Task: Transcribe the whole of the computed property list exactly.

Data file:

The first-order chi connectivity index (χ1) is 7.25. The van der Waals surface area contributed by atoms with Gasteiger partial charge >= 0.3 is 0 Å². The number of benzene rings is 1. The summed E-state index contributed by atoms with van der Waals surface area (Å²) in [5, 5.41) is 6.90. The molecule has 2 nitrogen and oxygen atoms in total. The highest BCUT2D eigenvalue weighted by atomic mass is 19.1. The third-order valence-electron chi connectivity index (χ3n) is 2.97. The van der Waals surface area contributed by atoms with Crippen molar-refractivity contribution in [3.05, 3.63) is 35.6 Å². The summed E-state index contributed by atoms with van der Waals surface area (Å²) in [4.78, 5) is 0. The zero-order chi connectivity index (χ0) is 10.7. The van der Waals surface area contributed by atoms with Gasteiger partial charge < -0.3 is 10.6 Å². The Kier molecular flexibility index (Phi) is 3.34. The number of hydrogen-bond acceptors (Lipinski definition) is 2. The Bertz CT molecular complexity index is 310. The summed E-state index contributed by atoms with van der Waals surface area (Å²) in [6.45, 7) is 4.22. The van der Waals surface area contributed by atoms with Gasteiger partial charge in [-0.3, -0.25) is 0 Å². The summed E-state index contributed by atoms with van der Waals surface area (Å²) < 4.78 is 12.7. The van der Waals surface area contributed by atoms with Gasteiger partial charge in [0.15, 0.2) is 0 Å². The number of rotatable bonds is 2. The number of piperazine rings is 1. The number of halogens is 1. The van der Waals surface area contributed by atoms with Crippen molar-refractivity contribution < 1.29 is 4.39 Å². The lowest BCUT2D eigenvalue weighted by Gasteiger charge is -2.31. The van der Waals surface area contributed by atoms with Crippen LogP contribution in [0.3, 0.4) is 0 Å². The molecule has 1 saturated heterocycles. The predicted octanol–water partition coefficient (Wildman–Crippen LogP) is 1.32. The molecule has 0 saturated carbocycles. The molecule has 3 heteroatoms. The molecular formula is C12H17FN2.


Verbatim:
The first-order chi connectivity index (χ1) is 7.25. The van der Waals surface area contributed by atoms with Gasteiger partial charge >= 0.3 is 0 Å². The number of benzene rings is 1. The summed E-state index contributed by atoms with van der Waals surface area (Å²) in [5, 5.41) is 6.90. The molecule has 2 nitrogen and oxygen atoms in total. The highest BCUT2D eigenvalue weighted by atomic mass is 19.1. The third-order valence-electron chi connectivity index (χ3n) is 2.97. The van der Waals surface area contributed by atoms with Crippen molar-refractivity contribution in [3.05, 3.63) is 35.6 Å². The summed E-state index contributed by atoms with van der Waals surface area (Å²) in [4.78, 5) is 0. The zero-order chi connectivity index (χ0) is 10.7. The van der Waals surface area contributed by atoms with Gasteiger partial charge < -0.3 is 10.6 Å². The Kier molecular flexibility index (Phi) is 3.34. The number of hydrogen-bond acceptors (Lipinski definition) is 2. The Bertz CT molecular complexity index is 310. The summed E-state index contributed by atoms with van der Waals surface area (Å²) in [6.45, 7) is 4.22. The van der Waals surface area contributed by atoms with Gasteiger partial charge in [-0.3, -0.25) is 0 Å². The summed E-state index contributed by atoms with van der Waals surface area (Å²) < 4.78 is 12.7. The van der Waals surface area contributed by atoms with Gasteiger partial charge in [0.15, 0.2) is 0 Å². The number of rotatable bonds is 2. The number of piperazine rings is 1. The number of halogens is 1. The van der Waals surface area contributed by atoms with Crippen molar-refractivity contribution < 1.29 is 4.39 Å². The lowest BCUT2D eigenvalue weighted by Gasteiger charge is -2.31. The van der Waals surface area contributed by atoms with Crippen LogP contribution in [0.3, 0.4) is 0 Å². The molecule has 1 saturated heterocycles. The predicted octanol–water partition coefficient (Wildman–Crippen LogP) is 1.32. The molecule has 0 saturated carbocycles. The molecule has 3 heteroatoms. The molecular formula is C12H17FN2.